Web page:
The circuit board 93 carries integrated circuit components for performing the method of the invention. In one embodiment, for example, the circuit board 93 is provided with a touch memory chip such as the touch memory devices provided on ID tags as discussed above. In this case, the chip preferably is surface mounted to the board to save space rather than being housed in a metal case or button. However, the primary function of the memory chip remains the same; that is, to store and transmit its unique internal code when appropriately polled with a polling signal. The memory chip is electrically coupled to the conducting pads 94 at the bottom of the circuit board and the contacts 97 on the back plane are configured and positioned to engage the conductive pads for receiving the ID code of the memory device and transmit it through the data matrix to the controller for detecting the absence or presence and location of the associated carrier within one of the receptacles.
Alternatively, the circuit board might be provided with more sophisticated electronics including a microcontroller or microprocessor 118 and associated components including a crystal 121 and battery 119. A wide variety of configurations are possible and a simple circuit is depicted in
The embodiment of
Alternatively, the microcontroller can be programmed to activate the RF transmitter at intermittent times while the carrier is checked out or to activate the transmitter whenever the door of the carrier is opened or closed. This information, when transmitted back to the main computer based controller, can be tallied in real time as a means of tracking use of the contents of the carrier. These capabilities are useful in a wide variety of situations such as, for example, to track not only when medication was checked out to give to a patient, but the time at which the carrier was opened to administer the medication. Questions about medication delivery can thus be readily answered. A wide variety of other sensors and data gathering capabilities can be provided in such a carrier embodiment including, but not limited to, biometrics information, time and ambient temperature information, information gathered through data ports, and information from various types of on board switches. Further, with on board intelligence, enhanced substantially autonomous functionality is possible. For example, the carrier may be provided with an internal lock that is activated only when an authorized user has checked out or attempts to open the carrier.
Another use of the embodiment of
I/O 1 of the addressable switch 140 in the embodiment illustrated in
In the circuit of
The lower section 208 of the PCB, which defines the lower portion 202 of the key tag, carries electrically conductive pads 212 that are configured and positioned to couple with corresponding electrical contacts of a Key Track system when the lower portion 202 of the key tag is inserted in a slot 210 of the system. In the preferred embodiment, a conductive pad is formed on each side of the lower portion (the pad on one side is hidden in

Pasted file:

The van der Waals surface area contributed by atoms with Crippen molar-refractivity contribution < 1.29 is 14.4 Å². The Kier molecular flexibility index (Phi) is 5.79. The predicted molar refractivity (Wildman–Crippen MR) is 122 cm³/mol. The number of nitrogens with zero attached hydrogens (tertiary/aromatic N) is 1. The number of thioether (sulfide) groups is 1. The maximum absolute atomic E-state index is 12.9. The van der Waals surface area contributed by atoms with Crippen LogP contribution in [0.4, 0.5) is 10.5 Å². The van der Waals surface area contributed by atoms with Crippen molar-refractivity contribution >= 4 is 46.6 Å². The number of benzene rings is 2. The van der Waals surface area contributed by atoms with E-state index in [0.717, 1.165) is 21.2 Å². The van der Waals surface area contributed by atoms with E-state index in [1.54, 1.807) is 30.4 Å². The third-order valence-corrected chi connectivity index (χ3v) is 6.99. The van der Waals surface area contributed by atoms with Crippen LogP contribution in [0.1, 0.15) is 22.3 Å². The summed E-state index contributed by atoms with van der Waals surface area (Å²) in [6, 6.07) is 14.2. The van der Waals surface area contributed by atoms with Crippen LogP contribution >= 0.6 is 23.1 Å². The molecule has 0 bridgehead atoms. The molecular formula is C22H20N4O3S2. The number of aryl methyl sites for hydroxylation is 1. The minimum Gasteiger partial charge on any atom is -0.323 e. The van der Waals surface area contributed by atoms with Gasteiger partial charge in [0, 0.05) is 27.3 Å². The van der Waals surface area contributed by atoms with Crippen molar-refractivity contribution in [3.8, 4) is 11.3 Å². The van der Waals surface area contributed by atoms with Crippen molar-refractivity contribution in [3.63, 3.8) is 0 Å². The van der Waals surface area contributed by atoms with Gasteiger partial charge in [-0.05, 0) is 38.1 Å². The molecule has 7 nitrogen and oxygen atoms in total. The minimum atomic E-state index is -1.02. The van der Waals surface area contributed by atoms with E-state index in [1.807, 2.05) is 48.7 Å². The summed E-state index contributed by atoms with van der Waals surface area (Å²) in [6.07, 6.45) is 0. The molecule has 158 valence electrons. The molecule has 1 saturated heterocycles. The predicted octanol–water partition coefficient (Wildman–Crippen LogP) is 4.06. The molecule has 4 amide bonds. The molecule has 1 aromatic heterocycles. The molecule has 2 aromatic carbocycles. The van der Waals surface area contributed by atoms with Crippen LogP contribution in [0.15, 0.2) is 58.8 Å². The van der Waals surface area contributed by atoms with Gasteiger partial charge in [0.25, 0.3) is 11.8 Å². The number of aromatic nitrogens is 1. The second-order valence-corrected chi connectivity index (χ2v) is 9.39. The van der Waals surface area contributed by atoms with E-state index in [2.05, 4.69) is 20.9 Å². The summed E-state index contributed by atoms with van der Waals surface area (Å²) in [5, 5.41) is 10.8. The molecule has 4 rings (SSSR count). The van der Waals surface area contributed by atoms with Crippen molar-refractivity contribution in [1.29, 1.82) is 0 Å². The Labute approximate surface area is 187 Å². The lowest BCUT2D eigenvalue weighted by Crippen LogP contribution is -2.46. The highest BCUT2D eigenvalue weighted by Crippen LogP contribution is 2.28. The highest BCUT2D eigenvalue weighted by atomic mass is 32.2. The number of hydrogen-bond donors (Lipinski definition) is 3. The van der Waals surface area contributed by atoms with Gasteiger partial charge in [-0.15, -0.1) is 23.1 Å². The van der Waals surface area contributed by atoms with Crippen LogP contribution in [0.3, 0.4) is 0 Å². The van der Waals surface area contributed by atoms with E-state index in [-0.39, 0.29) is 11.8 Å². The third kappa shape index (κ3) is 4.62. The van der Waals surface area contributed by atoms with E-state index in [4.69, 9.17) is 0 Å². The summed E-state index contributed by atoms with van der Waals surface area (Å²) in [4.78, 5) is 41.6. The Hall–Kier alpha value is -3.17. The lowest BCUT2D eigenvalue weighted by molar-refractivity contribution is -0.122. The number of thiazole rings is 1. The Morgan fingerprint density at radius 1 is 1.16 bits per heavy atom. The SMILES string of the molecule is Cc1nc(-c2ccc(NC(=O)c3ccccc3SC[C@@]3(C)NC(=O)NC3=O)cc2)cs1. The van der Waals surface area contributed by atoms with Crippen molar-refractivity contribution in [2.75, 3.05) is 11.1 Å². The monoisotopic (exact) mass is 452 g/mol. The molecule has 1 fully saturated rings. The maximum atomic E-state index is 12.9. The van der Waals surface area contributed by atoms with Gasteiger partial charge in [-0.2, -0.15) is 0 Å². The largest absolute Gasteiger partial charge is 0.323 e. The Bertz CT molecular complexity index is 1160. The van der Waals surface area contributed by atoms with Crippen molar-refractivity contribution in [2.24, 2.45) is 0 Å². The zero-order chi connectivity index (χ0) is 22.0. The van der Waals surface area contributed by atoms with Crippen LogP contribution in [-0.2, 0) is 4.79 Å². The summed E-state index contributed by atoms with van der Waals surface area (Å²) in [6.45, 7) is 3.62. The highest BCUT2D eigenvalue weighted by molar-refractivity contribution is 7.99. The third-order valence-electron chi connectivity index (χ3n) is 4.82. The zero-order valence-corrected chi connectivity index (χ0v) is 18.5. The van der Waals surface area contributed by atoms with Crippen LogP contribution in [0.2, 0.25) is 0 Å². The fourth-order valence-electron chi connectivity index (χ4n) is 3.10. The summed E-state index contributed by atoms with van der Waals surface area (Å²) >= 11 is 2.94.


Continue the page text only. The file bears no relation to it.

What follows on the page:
The upper portion 203 of the key tag 201 is securely mounted within the mid portion 204 of the tag and has a bottom edge that generally abuts the top edge of the PCB within the mid portion. The upper portion 203 extends upwardly from the mid portion 206 to a top edge that, in this embodiment, is shaped with tapers to resemble the top edge of a standard key tag. The upper portion 302 also has vertically extending side edges that merge with the top edge thereof. A key attachment hole 217 is bored through the upper portion 203 of the key tag adjacent the top edge thereof. The hole 217 is sized to receive a rivet 219 or other appropriate fastener for securely fastening a key (or keys) 218 to the key tag in the same way that a key is attached to a standard key tag of a Key Track system. It will be understood in view of the forgoing and upon review of the incorporated patents that the key tag of
The upper portion 203 of the key tag of
It should be appreciated in view of the forgoing that when the LED 216 is lighted upon a request by a user for the key 218, the light projected from the LED into the light guide is carried or directed upwardly within and spreads throughout the upper portion 203 of the key tag. When this light reaches the vertical side edges and top edge of the light guide, it exits the light guide and is projected outwardly from the edges of the key tag as indicated by rays in FIG. 9. In fact and in practice, the light emitted from the edges of the light guide is surprisingly brilliant with the effect that the edges of the upper portion 203 of the key tag become very noticeably bright red (or another color depending upon the color of the LED) and the tag is rendered highly visible among a plurality of unlit tags. The visibility of the selected tag can be enhanced even further if the LEDs are caused to flash when the key tag is addressed. As a result, from a Key Track system user's point of view, when a key stored in the Key Track system is requested by the user through the computer interface of the system, the lighted key tag 201 to which the requested key is attached lights up to identify the requested key visually to the user so that he may remove the key for use. The somewhat cumbersome process of reading on a computer screen the row and column within a Key Track drawer of the requested key and manually locating that position within the drawer to find the key is eliminated, as is the likelihood of human error associated selecting the proper tag and key. The user simply requests a particular key and removes the lighted key tag from the drawer. In the preferred embodiment, the tag stays lighted for a few seconds after it is removed as a confirmation that the correct key tag has been drawn from the system.